Small Companies Exploit a Tight-Knit Analytical Community

Small Companies Exploit a Tight-Knit Analytical Community

According to the most recent census data, firms employing fewer than 100 people constitute 98% of the nearly 6 million companies in the U.S. Moreover, these small companies employ more than 42 million Americans. Often referred to as “Mom and Pop Shops,” these companies face the same kinds of challenges as larger enterprises, albeit on a far smaller scale. They need to maintain and grow their customer bases, reduce waste and drive more process efficiency, and boost brand visibility and increase their market presence. Companies large and small gravitate toward business analytics as a tool to help bridge the gap and satisfy those needs. For starters, small companies look to shore up their data and find better ways of sharing critical information across business functions. Prior Aberdeen Group research demonstrated the top three analytical strategies for these small firms: Identify key data sources required for analysis – (41% of respondents) Enable decision-makers to be more self-sufficient with analytical capabilities – (37% of respondents) Improve cross-department collaboration by breaking down information silos – (30% of respondents) This three-pronged strategy makes analytics more accessible and pervasive throughout the organization. Small firms typically have a number of employees wearing multiple hats, and taking on a variety of different responsibilities. These are the very users that can exploit the potential of analytics and spread its value to other areas of the company. Small companies have inherently less complexity in their data environments, which enables them to prioritize which data sources matter the most. Because of the multi-faceted nature of many of the employees, they can transfer knowledge more effectively and empower a greater degree of self-sufficiency...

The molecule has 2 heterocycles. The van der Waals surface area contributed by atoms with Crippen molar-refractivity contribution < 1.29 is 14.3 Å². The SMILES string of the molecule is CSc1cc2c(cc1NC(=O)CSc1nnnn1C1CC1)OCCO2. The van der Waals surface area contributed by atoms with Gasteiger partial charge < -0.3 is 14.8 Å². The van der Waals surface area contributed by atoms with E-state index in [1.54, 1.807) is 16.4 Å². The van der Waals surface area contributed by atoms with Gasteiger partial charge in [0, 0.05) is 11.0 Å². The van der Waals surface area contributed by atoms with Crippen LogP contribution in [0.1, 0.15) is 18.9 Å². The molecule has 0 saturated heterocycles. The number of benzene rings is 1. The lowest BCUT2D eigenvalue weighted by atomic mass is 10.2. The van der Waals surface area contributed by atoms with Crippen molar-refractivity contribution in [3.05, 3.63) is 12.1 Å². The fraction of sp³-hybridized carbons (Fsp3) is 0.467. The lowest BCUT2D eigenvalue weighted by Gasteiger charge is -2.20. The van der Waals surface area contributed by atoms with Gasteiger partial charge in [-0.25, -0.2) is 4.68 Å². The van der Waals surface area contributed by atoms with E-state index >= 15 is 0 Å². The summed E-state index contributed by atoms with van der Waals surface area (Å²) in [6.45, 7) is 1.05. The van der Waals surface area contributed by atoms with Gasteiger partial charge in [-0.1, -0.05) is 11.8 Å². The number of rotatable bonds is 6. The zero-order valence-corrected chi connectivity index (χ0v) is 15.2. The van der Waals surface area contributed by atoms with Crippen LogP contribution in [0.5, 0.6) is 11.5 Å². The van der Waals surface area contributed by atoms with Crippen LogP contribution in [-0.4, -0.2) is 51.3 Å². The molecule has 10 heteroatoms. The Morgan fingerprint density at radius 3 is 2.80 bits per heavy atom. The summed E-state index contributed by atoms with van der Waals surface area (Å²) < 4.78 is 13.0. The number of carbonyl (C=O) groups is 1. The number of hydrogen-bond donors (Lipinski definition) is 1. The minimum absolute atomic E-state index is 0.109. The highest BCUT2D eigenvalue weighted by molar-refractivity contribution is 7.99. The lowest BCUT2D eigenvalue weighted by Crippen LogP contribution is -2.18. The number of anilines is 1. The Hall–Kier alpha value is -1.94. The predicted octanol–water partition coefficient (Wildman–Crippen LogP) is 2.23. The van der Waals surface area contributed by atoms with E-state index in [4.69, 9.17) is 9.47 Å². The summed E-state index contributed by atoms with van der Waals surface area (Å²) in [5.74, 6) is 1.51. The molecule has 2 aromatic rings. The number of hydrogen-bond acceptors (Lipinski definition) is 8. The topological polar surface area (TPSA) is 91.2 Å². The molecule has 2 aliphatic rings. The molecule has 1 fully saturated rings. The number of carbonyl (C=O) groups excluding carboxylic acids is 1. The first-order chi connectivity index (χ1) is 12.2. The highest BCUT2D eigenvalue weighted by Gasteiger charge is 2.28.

Data to Insight: Does the Education Sector Make the Grade?

Data to Insight: Does the Education Sector Make the Grade?

Whether student performance is a determinant of public fund allocation, or a leading indicator of school ranking and public perception, public sector organizations often live and die by their ability to measure, manage, and improve this key metric. In these situations, where efficiency is at a premium and data is the only plentiful asset, many organizations in the business world turn to business analytics, and the public sector has been quick to follow suit. According to Aberdeen Group’s recent 2015 Business Analytics survey, public sector organizations are driven toward analytics and data-driven decisions for three main reasons: Fragmented data. Educators across the country are realizing that the most important insights about their students and the operation of their institutions is rarely, if ever, dependent upon data from just one source, or area of the organization. Effective analytics can bridge the gap between different types of heterogeneous data and help create new forms of insight. User demand. While there may be higher demand than ever for business analysts and data scientists, the greatest need for analytical capability is often in some of the least traditional roles within the organization. From financial managers to school administrators, a new crop of job roles and user types has emerged to demand better data-driven decisions. Competitive necessity. Once upon a time, the ability to create an accurate and timely report or dashboard would have been deemed a competitive advantage. Nowadays, that level of analytical activity has become table stakes in the public sector. These organizations are driven to analytics out of a need to simply remain competitive, rather than surpassing the competition. With these pressures in mind, Aberdeen’s...